Argyll Street developed as the main shopping street and still has a good selection of small shops, mainly locally owned.


The Firth of Clyde and the long sea lochs were centres of activity during World War Two. Holy Loch was the base for the Royal Navy submarines. An anti submarine boom built across the Clyde between Dunoon and Cloch Lighthouse on the other side of the Firth, protected the area from German U-boats.

The Normandy landings of 1944 were planned and rehearsed on the shores of Loch Fyne. The daring raids on ships of the German Navy by tiny two-man submarines were the result of months of training in Loch Striven, which was also a practice area for the bouncing bomb used in the Dambuster raids in 1943.

In the early 1960s Holy Loch was the base for the American nuclear submarines. American families settled in the area and their children attended local schools. Hairdressers and taxi firms flourished, though the families shopped for American goods from their own Commissary. Many local girls married American sailors.

The last submarine left in 1992 and Dunoon suffered an economic downturn when the US navy left. The town and surrounding area are again turning to tourism as their main source of income, attracting walkers, runners, mountain bikers and cyclists to the area.



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Castle Hill and Castle House Museum

Castle Hill is a volcanic plug rising steeply from the shores of the Clyde. It was the site of Dunoon Castle, but only a few walls survive. It is topped by a flagpole and is a good view point overlooking Dunoon and the Firth of Clyde.


On the side overlooking the piers is a statue of 'Highland Mary'. Mary Campbell was born in 1763 at Auchamore Farm in Dunoon, although the family later moved to Campbeltown. She got her nickname as she spoke English with a Gaelic lilt. Apparently she was tall and fair and a great favourite with everyone who knew her, due to her 'pleasant manners, sweet temper and obliging disposition'.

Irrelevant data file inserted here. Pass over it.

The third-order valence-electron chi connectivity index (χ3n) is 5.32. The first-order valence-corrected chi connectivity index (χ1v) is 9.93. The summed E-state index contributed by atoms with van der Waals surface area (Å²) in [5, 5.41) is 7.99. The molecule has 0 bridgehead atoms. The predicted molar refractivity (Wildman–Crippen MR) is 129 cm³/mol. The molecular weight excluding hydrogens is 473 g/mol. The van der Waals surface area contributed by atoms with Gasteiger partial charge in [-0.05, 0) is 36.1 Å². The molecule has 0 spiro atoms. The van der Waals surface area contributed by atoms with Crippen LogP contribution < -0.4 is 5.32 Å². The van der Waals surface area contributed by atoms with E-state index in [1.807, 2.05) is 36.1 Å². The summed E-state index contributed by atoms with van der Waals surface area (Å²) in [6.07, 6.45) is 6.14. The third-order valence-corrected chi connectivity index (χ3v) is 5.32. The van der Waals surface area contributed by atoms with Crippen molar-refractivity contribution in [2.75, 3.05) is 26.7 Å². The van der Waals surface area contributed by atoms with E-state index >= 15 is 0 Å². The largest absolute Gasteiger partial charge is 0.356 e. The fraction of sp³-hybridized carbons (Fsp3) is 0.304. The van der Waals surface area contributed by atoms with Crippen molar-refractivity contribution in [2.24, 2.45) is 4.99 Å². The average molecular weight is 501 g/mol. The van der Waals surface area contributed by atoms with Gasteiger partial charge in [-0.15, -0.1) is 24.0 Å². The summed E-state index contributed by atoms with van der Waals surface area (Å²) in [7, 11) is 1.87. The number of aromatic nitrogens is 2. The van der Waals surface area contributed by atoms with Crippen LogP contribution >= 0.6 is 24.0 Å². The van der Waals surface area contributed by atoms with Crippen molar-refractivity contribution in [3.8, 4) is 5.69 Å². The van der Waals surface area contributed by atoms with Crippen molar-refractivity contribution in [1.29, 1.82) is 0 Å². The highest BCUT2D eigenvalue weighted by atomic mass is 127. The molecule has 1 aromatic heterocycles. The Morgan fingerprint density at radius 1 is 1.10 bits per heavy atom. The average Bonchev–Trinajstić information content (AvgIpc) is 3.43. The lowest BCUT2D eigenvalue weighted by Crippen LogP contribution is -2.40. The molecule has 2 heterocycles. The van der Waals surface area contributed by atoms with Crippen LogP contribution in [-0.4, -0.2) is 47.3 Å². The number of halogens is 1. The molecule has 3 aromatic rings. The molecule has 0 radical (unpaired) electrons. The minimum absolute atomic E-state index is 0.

She met Robert Burns in the spring of 1786 and they fell in love. He wrote many poems about her. They are supposed to have become betrothed by carrying out the old Scottish tradition of a 'hand fasting ' ceremony.

In the autumn of that year, Mary went with her father to Greenock to visit her brother (another Robert.) While she was there, her brother caught Typhus and Mary nursed him. Her brother recovered, but Mary caught the disease and died in October 1786.


Castle House was built in 1822 as a holiday home for the Lord Provost of Glasgow. It is a splendid castellated building with landscaped gardens leading up to it.


It was the home of Dunoon Town Council Chambers before becoming a library and now a museum.

This covers the social history of Dunoon from neolithic times to the Cold War and includes the history of Clan Lamont who ruled most of Cowal. There is information about droving, illicit whisky making, the love story of Highland Mary, with a reconstruction of her birthplace, as well as reconstructed Victorian rooms and schoolroom. the history of shipping and Dunoon as a tourist centre.... I learned a lot during my visit - there is plenty for every interest - and it is well worth a visit.